Unusual Vegetables for Small Gardens

by Seasonal Wisdom on April 7, 2014

Post image for Unusual Vegetables for Small Gardens

Whether it’s their small sizes or strange colors, these four unusual vegetables for small gardens – and all gardens really – will make you smile.

These four rare foods have performed well over the years in Seasonal Wisdom’s gardens.  So, if you’re looking for something special to grow in your own kitchen garden this season, check them out…

Tom Thumb peas only grow 8 inches tall, making them unusual vegetables for small gardens.Tom Thumb Pea

This English heirloom pea was introduced to the United States around 1850. A true dwarf, this plant grows only 8 inches high, making it ideal for small spaces and container gardens. Tom Thumb pea doesn’t need a trellis or support like most peas.  Plus, it’s awfully cute and may just encourage kids of all ages to eat more vegetables.

Direct sow this pea early in the growing season for a spring harvest, or in summer for a fall harvest. Tom Thumb grows best in cool weather, and can withstand hard frosts down to 20 degrees F. This pea ripens in 50 – 55 days.

Although this rare heirloom pea may be small, the harvests are surprisingly big.  Set a pot in a sunny spot in your backyard and help keep this historic variety alive.

Find Seeds: Seed Savers Exchange

Astia zucchini are unusual vegetables for small gardens, because they grow well in containers.Astia Zucchini

Summer squashes are more compact plants than winter squashes and pumpkins. But they still get rather big. That’s where Astia zucchini shines. These F1 hybrid vegetables thrive in small spaces. I had a chance to test these unusual vegetables for small gardens when Renee’s Garden Seeds sent me free seeds a few years ago.

Astia zucchini has a non-rambling, compact shape that grew well in my raised bed, but would do equally well in large containers on a sunny patio. The glossy green fruit ripen in about 48 days. Give this edible a rich, well draining garden soil in full sun (at least six hours daily) for best results.

The small zucchini plant is quite productive, so don’t be surprised if you’re sharing big harvests with neighbors and friends this summer.

Find Seeds: Renee’s Garden Seeds

Blue Jade Corn is one of the only sweet corns to grow in containers, making them unusual vegetables for small gardens.Blue Jade Corn

Blue Jade corn isn’t just a beautiful blue corn. This heirloom is also one of the only sweet corns that will grow in a container.

The seed label claimed Blue Jade corn grows about 3 feet tall. But I direct sowed seeds into a 3×3 foot raised bed, and they grew nearly 5 feet tall.  I guess they liked it there.

Still, if you always wanted to grow corn and didn’t have the space, these are great vegetables for small gardens. This unusual corn ripens in 70-80 days. So, it’s faster than many other varieties too.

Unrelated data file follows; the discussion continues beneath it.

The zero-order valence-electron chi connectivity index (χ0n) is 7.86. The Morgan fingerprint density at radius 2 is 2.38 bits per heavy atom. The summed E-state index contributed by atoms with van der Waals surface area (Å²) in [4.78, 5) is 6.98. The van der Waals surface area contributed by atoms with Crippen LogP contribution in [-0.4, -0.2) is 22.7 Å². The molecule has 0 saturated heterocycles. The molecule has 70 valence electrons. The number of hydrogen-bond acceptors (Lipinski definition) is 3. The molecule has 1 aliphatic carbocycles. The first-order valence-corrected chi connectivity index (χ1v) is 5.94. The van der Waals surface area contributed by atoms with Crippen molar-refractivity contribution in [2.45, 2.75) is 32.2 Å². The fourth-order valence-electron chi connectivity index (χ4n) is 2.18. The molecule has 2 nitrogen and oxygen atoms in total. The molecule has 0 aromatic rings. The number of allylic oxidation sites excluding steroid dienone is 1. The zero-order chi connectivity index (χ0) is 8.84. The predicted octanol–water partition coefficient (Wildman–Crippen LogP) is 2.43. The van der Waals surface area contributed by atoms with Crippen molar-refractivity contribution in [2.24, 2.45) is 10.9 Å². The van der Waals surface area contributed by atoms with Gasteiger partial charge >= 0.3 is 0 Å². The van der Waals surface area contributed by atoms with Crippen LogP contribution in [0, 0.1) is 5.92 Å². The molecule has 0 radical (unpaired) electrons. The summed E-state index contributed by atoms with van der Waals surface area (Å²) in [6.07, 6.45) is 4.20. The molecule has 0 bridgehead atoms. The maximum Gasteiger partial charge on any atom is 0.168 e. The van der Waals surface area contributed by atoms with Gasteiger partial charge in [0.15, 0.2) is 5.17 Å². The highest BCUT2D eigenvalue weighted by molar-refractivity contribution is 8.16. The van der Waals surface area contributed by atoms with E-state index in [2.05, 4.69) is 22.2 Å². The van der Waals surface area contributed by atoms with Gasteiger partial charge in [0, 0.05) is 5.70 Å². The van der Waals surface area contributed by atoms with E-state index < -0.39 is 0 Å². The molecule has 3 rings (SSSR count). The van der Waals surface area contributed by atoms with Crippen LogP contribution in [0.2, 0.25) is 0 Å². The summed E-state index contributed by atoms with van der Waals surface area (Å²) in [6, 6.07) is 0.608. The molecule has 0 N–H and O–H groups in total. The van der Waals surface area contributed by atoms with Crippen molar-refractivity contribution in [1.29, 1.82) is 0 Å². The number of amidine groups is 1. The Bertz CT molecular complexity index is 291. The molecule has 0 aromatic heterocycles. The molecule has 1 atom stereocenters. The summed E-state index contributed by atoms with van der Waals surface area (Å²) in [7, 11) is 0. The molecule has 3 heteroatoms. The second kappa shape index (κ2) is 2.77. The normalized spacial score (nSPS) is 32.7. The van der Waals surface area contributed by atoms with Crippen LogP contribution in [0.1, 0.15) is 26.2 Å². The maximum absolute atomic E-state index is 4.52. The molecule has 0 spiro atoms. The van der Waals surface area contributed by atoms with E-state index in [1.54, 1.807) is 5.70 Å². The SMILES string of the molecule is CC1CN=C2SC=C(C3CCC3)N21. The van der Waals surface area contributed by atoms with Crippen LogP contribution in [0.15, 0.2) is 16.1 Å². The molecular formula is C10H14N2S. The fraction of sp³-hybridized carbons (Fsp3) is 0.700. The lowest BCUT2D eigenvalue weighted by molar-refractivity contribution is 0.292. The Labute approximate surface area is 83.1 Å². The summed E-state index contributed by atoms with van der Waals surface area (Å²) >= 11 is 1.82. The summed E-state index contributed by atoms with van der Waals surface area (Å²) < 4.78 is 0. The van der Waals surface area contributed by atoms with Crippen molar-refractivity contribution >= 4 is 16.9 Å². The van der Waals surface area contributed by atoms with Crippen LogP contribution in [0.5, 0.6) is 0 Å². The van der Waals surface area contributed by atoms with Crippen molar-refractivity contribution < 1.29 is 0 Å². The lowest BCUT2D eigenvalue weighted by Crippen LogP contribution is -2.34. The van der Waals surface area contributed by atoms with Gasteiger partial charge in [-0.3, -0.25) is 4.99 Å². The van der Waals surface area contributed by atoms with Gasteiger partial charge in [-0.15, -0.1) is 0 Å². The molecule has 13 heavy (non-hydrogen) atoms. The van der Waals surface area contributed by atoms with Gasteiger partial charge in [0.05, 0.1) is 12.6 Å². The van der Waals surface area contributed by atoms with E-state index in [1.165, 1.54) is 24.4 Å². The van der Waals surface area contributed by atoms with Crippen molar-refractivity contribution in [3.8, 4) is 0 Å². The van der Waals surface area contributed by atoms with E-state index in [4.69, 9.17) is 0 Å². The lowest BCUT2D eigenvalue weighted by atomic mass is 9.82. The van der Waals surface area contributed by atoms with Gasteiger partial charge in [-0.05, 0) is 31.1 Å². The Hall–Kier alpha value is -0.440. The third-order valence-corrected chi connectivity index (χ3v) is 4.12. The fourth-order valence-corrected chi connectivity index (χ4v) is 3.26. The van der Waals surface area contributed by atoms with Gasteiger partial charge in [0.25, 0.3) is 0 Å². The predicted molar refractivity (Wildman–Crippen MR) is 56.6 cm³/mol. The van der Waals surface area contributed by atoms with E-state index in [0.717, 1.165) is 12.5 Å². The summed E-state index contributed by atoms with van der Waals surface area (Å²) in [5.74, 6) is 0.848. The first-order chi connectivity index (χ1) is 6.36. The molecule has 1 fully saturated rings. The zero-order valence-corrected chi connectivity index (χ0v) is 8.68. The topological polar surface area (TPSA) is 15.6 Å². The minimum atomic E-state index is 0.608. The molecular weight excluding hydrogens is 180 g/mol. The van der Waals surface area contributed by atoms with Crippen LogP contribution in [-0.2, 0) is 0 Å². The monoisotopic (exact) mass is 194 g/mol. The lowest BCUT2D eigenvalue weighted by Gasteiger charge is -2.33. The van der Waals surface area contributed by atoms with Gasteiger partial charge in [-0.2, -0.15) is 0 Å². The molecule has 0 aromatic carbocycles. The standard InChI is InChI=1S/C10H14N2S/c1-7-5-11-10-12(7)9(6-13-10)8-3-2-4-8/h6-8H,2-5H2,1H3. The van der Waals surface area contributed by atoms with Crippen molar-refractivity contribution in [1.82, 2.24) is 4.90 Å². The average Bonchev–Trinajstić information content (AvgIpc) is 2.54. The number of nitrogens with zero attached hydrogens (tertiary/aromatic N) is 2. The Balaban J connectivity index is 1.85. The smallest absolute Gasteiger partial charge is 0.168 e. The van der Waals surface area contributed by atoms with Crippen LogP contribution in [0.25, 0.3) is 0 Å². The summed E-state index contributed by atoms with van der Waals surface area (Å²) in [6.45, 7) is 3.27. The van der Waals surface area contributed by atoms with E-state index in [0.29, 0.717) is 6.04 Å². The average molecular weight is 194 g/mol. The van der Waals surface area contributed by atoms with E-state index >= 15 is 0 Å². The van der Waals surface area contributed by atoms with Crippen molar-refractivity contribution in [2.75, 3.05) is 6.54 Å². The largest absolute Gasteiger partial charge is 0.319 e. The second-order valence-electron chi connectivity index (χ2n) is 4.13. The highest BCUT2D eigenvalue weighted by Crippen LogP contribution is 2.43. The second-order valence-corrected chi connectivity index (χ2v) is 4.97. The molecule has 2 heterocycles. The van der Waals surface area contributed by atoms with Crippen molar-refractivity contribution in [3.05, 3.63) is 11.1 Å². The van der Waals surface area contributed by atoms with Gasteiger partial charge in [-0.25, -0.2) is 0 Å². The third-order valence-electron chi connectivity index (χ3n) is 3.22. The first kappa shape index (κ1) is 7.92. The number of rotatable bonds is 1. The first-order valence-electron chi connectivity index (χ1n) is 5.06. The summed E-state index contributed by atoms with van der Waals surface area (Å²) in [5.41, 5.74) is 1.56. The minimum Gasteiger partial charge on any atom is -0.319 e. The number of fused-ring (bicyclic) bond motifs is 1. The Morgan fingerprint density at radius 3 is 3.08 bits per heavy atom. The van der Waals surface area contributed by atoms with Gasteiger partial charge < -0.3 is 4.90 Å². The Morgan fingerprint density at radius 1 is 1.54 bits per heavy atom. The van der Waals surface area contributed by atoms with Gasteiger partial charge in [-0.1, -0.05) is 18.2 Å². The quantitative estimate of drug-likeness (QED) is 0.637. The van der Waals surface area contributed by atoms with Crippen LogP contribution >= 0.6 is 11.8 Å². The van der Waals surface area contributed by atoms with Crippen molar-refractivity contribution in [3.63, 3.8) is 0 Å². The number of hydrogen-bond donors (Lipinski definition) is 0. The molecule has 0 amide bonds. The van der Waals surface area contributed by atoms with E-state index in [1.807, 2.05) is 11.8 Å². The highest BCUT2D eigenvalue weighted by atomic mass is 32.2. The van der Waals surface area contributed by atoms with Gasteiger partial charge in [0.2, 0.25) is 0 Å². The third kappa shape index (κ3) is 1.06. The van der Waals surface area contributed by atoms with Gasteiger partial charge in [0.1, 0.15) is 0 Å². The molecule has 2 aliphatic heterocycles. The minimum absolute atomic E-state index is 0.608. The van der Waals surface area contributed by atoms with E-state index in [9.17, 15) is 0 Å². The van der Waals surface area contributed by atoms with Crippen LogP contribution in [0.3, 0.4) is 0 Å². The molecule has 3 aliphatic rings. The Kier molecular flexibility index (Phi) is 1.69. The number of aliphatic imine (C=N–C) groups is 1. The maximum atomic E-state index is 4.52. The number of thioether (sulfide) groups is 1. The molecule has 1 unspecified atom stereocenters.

Find Seeds: Seed Savers Exchange

Window box roma tomatoes are unusual vegetables for small gardens. Window Box Roma Tomatoes

This delicious hybrid dwarf tomato grows in small containers, hanging planters and even window boxes. The red paste-type tomatoes ripen in about 70 days, and work well for cooking and sauces.

These unusual vegetables for small gardens are easy to grow in a full-sun location. They’re even resistant to tomato verticillium wilt, fusarium and nematode diseases (VFN).

I’ve grown this variety two years in a row with good results. Both years, my plants started as transplants from my independent garden center. There are a few companies selling seeds on the Internet, although I’ve never used their services before. If you give them a try, let me know how it goes!

Find Seeds:


Reimer Seeds


More Small Garden Tips

Can’t get enough? See more dwarf tomatoes and other small vegetable garden tips here.

These French heirloom carrots grow in small spaces and heavy soils.

What unusual vegetables are you growing this year?


Nancy Wallace April 11, 2014 at 6:55 pm

Wonderful finds for folks who have limited spaces. Beautiful AND delicious!

Seasonal Wisdom April 18, 2014 at 1:25 pm

Thanks, Nancy. I find many edibles have a nice ornamental quality. Good garden-fresh food is beautiful. 😉

Luca Samson July 17, 2014 at 5:02 pm

This is really interesting.

I’d love to grow some easy to manage vegetables in my small garden, I think it will add some life and colour to it, not to mention the tasty treats at the end!

Greg August 4, 2014 at 3:10 pm

How does the blue corn taste?

Seasonal Wisdom August 24, 2014 at 9:30 am

Very good, Greg!

Comments on this entry are closed.

{ 1 trackback }

Previous post:

Next post: